WhatsApp limits message forwarding to prevent spreading misinformation

Ever since WhatsApp was created in 2009, it has been the single most popular platform for mass-spreading information through a single tap. Users have been sending and receiving information in the form of forwarded text messages on the app since the beginning of its global popularity. Initially, these messages being forwarded were not labeled so, and due to end-to-end encryption of these texts, it became impossible for authorities to determine the origin of forwarded texts which spread misinformation, hate speech, violence calls and threats.


In July 2018, WhatsApp became the base for spreading misinformation in India, where it ultimately led to killings of half a dozen people by an Indian Mob. Later in 2018, WhatsApp began labeling its forwarded messages by adding two arrows to show that the message has been forwarded repeatedly. Last year, WhatsApp limited its user’s forwarding limit to 5 at a time. This update led forward messages to drop by 25%.

However, amidst the ongoing COVID-19 pandemic, WhatsApp has been highly criticized by the public and users for its ability to become the source for false information quickly. Since the beginning of 2020, WhatsApp had been used for forwarding false information about “cures” for coronavirus. There were also message chains that spread misinformation about a few “corona-prevention drugs” to use to avoid catching the disease, as well as military activity related to COVID-19. The prime minister of Ireland, Leo Varadkar, urged people to refrain from sharing unauthorized information on WhatsAapp groups to prevent further spread of misinformation in the middle of a worldwide epidemic.

WhatsApp’s blog post about the matter states:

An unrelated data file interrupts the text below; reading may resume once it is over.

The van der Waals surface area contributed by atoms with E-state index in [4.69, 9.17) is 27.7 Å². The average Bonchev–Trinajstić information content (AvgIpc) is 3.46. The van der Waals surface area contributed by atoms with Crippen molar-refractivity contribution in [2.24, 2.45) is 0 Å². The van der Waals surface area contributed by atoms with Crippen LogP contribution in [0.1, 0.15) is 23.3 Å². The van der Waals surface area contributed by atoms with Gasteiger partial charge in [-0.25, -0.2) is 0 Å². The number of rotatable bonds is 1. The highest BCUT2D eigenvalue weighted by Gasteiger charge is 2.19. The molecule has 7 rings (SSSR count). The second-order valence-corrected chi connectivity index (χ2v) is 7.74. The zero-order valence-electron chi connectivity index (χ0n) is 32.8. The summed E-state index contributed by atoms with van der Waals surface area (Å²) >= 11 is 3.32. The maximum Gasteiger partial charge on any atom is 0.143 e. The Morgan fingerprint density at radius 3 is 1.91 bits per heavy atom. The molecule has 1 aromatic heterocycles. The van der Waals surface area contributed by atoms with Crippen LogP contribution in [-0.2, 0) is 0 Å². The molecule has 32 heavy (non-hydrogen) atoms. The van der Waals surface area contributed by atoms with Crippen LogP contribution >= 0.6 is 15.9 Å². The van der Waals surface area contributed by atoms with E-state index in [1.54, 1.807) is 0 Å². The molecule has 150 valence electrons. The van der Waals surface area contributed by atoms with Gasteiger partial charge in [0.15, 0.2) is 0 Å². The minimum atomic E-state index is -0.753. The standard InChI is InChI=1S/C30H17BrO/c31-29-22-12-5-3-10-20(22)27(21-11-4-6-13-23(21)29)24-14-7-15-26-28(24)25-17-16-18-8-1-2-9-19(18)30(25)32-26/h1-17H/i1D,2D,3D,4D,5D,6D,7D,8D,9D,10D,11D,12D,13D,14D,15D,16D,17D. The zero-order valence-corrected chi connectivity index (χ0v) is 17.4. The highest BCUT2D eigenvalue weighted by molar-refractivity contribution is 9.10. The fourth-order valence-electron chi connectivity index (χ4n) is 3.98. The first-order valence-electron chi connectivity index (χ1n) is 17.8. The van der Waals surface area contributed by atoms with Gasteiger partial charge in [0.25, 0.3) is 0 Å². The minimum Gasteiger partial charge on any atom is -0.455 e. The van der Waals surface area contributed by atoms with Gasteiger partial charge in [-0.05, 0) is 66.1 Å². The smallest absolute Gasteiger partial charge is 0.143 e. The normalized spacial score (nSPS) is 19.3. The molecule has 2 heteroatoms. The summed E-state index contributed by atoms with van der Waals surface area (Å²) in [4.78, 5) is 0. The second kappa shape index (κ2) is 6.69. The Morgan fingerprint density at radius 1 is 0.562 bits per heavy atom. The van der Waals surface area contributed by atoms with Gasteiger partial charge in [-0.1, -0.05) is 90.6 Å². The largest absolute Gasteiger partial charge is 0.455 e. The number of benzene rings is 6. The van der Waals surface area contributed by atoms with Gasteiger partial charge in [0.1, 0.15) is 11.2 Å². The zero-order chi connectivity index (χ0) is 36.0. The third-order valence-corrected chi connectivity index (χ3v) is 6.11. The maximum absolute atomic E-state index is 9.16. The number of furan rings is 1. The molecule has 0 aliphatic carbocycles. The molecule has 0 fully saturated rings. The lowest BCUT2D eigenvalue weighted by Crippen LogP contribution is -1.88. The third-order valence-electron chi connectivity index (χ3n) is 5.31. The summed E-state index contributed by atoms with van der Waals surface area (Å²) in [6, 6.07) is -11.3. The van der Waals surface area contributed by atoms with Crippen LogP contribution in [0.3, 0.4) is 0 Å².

“We know many users forward helpful information, as well as funny videos, memes, and reflections or prayers they find meaningful. In recent weeks, people have also used WhatsApp to organize public moments of support for frontline health workers. However, we’ve seen a significant increase in the amount of forwarding which users have told us can feel overwhelming and can contribute to the spread of misinformation. We believe it’s important to slow the spread of these messages down to keep WhatsApp a place for a personal conversation.”

World Health Organization (WHO) has called this disease as an “infodemic” of misinformation, prompting governments and other authorities to urge social media companies to do more to combat the problem. In response to all concerns raised about this matter, WhatsApp has promoted a bot made by WHO, which provides information about the disease by verified sources. The company has also donated $1 million to this global cause.

See our previous coverage of how Youtube stepped in to restrict 5G and COVID-19 conspiracy theories after Brits set 5G towers ablaze.

About the Author

An avid blogger and book enthusiast with an extensive love for learning new things.


Leave a comment